Now consider the vast tapestry of associations we have at our service: There’s NSPI with its national office and councils, committees, regions and chapters. There’s the American Society of Landscape Architects and the Association of Professional Landscape Designers and their subgroups. In larger markets, there are local organizations at the service and retail levels. There’s IPSSA, UPSA and a host of others. There are also builders’ buying and marketing groups.

As one who’s participated for years and years in NSPI on the national, regional and chapter level as well as with ASPI of Florida, I’ve seen how these groups work on all levels. Without going into the details and specifics, I can say that on both the national and local levels these groups are having their problems.

For NSPI, the most tangible evidence of this trend can be seen with its international expo. There was a time when this was a tremendously exciting, can’t-miss event, and I would never have even considered not going. Now and for the past couple years, however, I’m not so sure, and it’s clear that many exhibitors and prospective visitors are having the same misgivings about the value of attending. At the least, exhibitors are now weighing the amount of money they’re spending against the business benefits they’re seeing, and rightfully so.

I sense the same decline in energy and enthusiasm on the local level. I still feel a certain attachment and loyalty to these groups and especially to my friends in these organizations, but in terms of assessing the groups’ continued utility and purpose, it’s all very unclear and uninspiring. And based on my conversations with other members of these groups and others, my sense of what’s going on isn’t isolated to one organization or geographic area or level of participation.

What I find so amazing is that this malaise is occurring at a time when business is good and most of the major trends driving our businesses are positive and exciting. There’s never been a time like this, filled with opportunities we couldn’t have imagined even ten years ago – and it’s clear that our trade organizations haven’t kept pace.


So, how do we steer our organizations in a more positive direction, one that meets the needs of the vast spectrum of businesses working under the watershaping umbrella? I wouldn’t have started this column without a suggestion to offer, so here goes:

I believe it’s time for a change and for NSPI to re-invent itself as a brand-new watershaping organization – or for an entirely new national trade organization to take its place. Let’s call this outfit the Society of Watershapers, or SOW. (That’s not the most attractive of acronyms, but it’ll do for now.)

I see SOW as a loose federation of smaller, geographically organized, niche-specific organizations that have practical ties to the big umbrella association. This international entity would exist for three specific reasons: to satisfy the watershaping industry’s need for unified, coherent government relations; to unify provision of information and education for the industry; and to organize and host a national or truly international gathering to bring watershapers together on a regular basis.

SOW would be all-inclusive, welcoming anyone who’s involved in watershaping on any level. The primary requirement for membership would simply be an interest in belonging, and there would be no attempt on the part of SOW to market the value of dealing with SOW members to potential clients.

The umbrella organization would stage an international show to provide a forum for manufacturers and give them direct access to all industry segments. From the individual member’s standpoint, SOW would provide a unifying presence and networking opportunities to the broadest possible range of professional organizations, local or regional. In short, it would bring together under one roof all of those professionals engaged in the creation of watershapes.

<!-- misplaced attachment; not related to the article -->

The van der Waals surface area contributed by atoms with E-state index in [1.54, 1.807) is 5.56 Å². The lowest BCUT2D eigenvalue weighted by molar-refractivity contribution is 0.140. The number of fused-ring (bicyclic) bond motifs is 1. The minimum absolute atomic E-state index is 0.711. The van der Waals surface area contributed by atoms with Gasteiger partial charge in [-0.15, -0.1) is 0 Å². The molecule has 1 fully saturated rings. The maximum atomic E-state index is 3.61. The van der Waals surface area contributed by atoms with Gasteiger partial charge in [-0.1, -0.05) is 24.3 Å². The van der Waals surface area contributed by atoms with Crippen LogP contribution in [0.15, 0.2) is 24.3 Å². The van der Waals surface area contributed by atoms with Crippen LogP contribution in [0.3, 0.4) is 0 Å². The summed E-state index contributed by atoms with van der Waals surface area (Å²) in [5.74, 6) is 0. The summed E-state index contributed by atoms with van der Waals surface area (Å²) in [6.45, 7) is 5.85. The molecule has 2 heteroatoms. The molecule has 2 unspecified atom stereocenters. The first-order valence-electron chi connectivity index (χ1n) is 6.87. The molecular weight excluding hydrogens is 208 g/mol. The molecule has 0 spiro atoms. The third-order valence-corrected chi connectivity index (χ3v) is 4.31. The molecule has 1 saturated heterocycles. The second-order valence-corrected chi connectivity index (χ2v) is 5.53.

SOW’s participating organizations would exist within this structure while retaining autonomy, their own by-laws and their own standards and requirements for membership. The ones that are already serving their members well will thrive; those that aren’t will eventually fall by the wayside. And any necessity for choosing one’s individual organization over this new collective entity simply would not exist.

In effect, I’m hoping we’d get the primary benefits of membership in a national association – a voice in legislation and regulation, a source of education and organization of a national trade fair – without expecting it to be all things to all people. Meeting the specific needs of contractors, service professionals, retailers and other groups would be left to the smaller organizations.

Maybe I’m being irrationally exuberant about this idea, but I would like to think that a two-tiered structure of this type would empower a national organization without asking it to compete with more focused and locally responsive grassroots organizations.


It seems to me that the true beauty and power of the watershaping trade is its broad diversity and, as we are only coming to recognize now, the sheer numbers of its participants.

It’s unreasonable to think that any single organization could, all at once, serve the localized, specific needs of professionals as diverse as landscape architects, chemical manufacturers, spa retailers and pool service technicians as well as the global need of the industry for swift and thorough communication: One size does not fit all in terms of organizational structures and goals. At the same time, there’s no doubt that a national organization with a clear-cut, collective agenda would be useful.

Hey, I know this notion is about as far into the blue sky as it gets, but I’ve always wanted to have my cake and eat it, too. With so much going on in our trade, it seems that we should be able to make our associations meet our needs, and not the other way around. It’s an idealistic vision, I’ll grant you that, and as I wrap it up I want to remind you that this is simply food for thought.

You don’t have to go along with me, call it SOW and make me dictator for life (a great idea I hadn’t mentioned up to this point), but hasn’t every great organization started out as just an idea?

Brian Van Bower runs Aquatic Consultants, a design firm based in Miami, Fla., and is a co-founder of the Genesis 3 Design Group; dedicated to top-of-the-line performance in aquatic design and construction, this organization conducts schools for like-minded pool designers and builders. He can be reached at [email protected].